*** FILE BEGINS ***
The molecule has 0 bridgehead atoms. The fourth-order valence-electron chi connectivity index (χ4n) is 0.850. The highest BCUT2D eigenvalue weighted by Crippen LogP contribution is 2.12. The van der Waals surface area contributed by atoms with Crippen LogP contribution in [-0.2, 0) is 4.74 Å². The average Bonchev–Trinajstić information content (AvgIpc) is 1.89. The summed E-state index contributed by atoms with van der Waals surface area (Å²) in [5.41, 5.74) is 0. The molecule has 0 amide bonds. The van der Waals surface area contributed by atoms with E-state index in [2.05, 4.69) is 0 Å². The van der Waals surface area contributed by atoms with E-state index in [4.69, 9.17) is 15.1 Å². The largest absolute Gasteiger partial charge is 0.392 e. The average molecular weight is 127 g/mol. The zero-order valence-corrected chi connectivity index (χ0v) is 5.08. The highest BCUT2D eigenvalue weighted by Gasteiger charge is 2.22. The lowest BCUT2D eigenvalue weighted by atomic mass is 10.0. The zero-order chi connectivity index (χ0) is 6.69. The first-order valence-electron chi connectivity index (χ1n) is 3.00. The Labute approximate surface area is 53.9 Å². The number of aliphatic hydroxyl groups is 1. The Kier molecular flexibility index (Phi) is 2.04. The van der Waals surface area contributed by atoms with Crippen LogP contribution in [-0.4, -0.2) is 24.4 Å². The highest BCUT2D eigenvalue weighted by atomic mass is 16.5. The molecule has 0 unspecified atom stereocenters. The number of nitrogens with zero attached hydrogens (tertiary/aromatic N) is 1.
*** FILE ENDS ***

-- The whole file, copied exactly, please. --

The molecule has 0 bridgehead atoms. The fourth-order valence-electron chi connectivity index (χ4n) is 0.850. The highest BCUT2D eigenvalue weighted by Crippen LogP contribution is 2.12. The van der Waals surface area contributed by atoms with Crippen LogP contribution in [-0.2, 0) is 4.74 Å². The average Bonchev–Trinajstić information content (AvgIpc) is 1.89. The summed E-state index contributed by atoms with van der Waals surface area (Å²) in [5.41, 5.74) is 0. The molecule has 0 amide bonds. The van der Waals surface area contributed by atoms with E-state index in [2.05, 4.69) is 0 Å². The van der Waals surface area contributed by atoms with E-state index in [4.69, 9.17) is 15.1 Å². The largest absolute Gasteiger partial charge is 0.392 e. The average molecular weight is 127 g/mol. The zero-order valence-corrected chi connectivity index (χ0v) is 5.08. The highest BCUT2D eigenvalue weighted by Gasteiger charge is 2.22. The lowest BCUT2D eigenvalue weighted by atomic mass is 10.0. The zero-order chi connectivity index (χ0) is 6.69. The first-order valence-electron chi connectivity index (χ1n) is 3.00. The Labute approximate surface area is 53.9 Å². The number of aliphatic hydroxyl groups is 1. The Kier molecular flexibility index (Phi) is 2.04. The van der Waals surface area contributed by atoms with Crippen LogP contribution in [-0.4, -0.2) is 24.4 Å². The highest BCUT2D eigenvalue weighted by atomic mass is 16.5. The molecule has 0 unspecified atom stereocenters. The number of nitrogens with zero attached hydrogens (tertiary/aromatic N) is 1.